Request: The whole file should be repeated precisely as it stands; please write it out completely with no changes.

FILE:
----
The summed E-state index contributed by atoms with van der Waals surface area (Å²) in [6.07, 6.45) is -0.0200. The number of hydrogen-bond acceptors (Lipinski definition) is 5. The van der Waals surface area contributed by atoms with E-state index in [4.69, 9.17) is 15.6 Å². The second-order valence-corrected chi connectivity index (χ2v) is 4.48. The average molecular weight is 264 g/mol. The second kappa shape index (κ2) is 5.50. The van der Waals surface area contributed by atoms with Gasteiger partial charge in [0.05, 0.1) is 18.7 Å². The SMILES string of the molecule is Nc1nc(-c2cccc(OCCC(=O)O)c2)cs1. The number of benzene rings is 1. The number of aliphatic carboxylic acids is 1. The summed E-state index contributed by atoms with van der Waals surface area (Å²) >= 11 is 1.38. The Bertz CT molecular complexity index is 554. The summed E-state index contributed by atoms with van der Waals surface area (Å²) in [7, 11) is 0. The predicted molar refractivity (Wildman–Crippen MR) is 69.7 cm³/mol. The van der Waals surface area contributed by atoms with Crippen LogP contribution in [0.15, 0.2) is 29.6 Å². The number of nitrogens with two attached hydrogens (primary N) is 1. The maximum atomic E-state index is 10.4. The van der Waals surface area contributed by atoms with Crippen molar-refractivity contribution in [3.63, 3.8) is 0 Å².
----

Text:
The summed E-state index contributed by atoms with van der Waals surface area (Å²) in [6.07, 6.45) is -0.0200. The number of hydrogen-bond acceptors (Lipinski definition) is 5. The van der Waals surface area contributed by atoms with E-state index in [4.69, 9.17) is 15.6 Å². The second-order valence-corrected chi connectivity index (χ2v) is 4.48. The average molecular weight is 264 g/mol. The second kappa shape index (κ2) is 5.50. The van der Waals surface area contributed by atoms with Gasteiger partial charge in [0.05, 0.1) is 18.7 Å². The SMILES string of the molecule is Nc1nc(-c2cccc(OCCC(=O)O)c2)cs1. The number of benzene rings is 1. The number of aliphatic carboxylic acids is 1. The summed E-state index contributed by atoms with van der Waals surface area (Å²) >= 11 is 1.38. The Bertz CT molecular complexity index is 554. The summed E-state index contributed by atoms with van der Waals surface area (Å²) in [7, 11) is 0. The predicted molar refractivity (Wildman–Crippen MR) is 69.7 cm³/mol. The van der Waals surface area contributed by atoms with Crippen LogP contribution in [0.15, 0.2) is 29.6 Å². The number of nitrogens with two attached hydrogens (primary N) is 1. The maximum atomic E-state index is 10.4. The van der Waals surface area contributed by atoms with Crippen molar-refractivity contribution in [3.63, 3.8) is 0 Å².